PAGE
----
Given that the vast majority of U.S. students are educated in public schools, which are funded by tax dollars, it makes sense that public scrutiny of teachers’ unions tends to be more extensive than it is for, say, steel or auto worker unions. The leaders of teachers’ unions and their members understand (even welcome) this. Communicating with parents and the community is a big part of being a teacher. People are very serious about education, and rightfully so. Everyone should participate in the debate over how to run our schools. I dare say most teachers would agree that this debate, while sometimes overly contentious, has a net positive effect.

    Yet all the debate about the effect of teachers’ unions often omits an interesting (and, perhaps, important) question: What do teachers think about this issue? You don’t have to agree with all policy stances taken by teachers’ unions; such disagreement is not “teacher bashing,” as is sometimes alleged. If, however, you respect teachers and their opinions about how to run schools, and if teachers tend to agree with their unions, then it makes sense at least to keep this in mind when expressing opinions about their unions.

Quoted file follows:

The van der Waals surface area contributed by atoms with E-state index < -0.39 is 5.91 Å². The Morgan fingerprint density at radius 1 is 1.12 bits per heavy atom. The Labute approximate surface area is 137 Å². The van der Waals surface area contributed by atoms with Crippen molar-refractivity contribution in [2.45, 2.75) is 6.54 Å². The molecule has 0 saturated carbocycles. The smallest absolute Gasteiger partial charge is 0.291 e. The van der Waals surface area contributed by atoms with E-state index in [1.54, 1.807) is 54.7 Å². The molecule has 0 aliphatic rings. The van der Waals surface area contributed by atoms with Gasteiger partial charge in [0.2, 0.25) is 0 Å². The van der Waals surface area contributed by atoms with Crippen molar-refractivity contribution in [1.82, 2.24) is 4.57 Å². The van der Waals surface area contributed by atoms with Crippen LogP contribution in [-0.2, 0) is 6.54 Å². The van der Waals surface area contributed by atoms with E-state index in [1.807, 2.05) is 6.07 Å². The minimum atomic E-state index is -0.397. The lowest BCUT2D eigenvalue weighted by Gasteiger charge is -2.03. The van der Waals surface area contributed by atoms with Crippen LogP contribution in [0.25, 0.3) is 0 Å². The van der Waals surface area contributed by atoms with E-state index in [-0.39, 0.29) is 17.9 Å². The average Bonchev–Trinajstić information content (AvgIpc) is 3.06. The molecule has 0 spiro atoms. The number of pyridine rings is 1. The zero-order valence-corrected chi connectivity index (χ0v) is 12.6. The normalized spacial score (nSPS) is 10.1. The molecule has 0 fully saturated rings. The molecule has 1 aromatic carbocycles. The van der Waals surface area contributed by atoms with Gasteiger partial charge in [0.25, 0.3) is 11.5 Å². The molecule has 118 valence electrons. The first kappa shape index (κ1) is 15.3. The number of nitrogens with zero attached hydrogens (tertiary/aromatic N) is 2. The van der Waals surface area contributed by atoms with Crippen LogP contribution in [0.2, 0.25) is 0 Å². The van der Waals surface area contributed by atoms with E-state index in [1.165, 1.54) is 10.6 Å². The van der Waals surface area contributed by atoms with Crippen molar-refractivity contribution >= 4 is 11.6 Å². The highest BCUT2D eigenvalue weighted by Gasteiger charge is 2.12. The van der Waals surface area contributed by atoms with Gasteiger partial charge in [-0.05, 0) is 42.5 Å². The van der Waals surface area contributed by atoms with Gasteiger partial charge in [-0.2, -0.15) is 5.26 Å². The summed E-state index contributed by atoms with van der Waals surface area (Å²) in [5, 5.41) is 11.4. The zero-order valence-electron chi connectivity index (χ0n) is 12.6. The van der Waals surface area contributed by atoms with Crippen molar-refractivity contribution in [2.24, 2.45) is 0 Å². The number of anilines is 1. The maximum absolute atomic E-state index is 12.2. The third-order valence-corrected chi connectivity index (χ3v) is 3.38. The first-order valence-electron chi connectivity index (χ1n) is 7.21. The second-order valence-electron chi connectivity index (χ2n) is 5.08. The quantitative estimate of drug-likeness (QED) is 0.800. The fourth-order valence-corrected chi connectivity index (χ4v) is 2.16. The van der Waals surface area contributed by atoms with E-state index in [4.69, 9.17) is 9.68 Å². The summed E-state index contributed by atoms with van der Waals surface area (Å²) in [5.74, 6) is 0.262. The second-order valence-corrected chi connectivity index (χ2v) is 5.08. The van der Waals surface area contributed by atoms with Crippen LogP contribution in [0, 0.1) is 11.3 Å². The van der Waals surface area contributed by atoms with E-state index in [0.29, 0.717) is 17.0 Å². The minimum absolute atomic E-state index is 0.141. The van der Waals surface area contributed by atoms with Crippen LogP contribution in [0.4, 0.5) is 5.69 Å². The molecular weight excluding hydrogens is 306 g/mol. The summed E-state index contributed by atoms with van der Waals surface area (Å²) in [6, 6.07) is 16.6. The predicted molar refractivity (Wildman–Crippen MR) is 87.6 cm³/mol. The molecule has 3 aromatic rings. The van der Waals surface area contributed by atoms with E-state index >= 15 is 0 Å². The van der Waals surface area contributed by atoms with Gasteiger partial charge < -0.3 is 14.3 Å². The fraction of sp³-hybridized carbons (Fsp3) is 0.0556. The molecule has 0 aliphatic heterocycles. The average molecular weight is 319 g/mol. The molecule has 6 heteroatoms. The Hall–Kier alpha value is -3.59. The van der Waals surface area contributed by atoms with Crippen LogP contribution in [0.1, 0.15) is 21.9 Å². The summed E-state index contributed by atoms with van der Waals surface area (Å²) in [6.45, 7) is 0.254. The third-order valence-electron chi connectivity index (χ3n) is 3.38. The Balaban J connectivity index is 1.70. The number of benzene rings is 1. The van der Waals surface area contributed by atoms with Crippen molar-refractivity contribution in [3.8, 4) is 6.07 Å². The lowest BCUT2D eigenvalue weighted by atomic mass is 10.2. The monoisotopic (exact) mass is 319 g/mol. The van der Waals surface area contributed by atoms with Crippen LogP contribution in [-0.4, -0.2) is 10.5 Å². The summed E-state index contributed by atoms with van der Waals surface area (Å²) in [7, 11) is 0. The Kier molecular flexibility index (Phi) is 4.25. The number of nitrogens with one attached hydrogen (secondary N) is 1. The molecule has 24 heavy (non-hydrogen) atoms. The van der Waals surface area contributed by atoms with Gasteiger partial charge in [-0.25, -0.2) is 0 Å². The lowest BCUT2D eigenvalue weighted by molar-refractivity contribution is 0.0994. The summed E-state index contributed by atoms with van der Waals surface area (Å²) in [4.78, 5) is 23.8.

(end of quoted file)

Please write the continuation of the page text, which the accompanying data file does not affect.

• We Can't Graph Our Way Out Of The Research On Education Spending

    The graph below was recently posted by U.S. Education Department (USED) Secretary Betsy DeVos, as part of her response to the newly released scores on the 2017 National Assessment of Educational Progress (NAEP), administered every two years and often called the “nation’s report card.” It seems to show a massive increase in per-pupil education spending, along with a concurrent flat trend in scores on the fourth grade reading version of NAEP. The intended message is that spending more money won’t improve testing outcomes. Or, in the more common phrasing these days, "we can't spend our way out of this problem."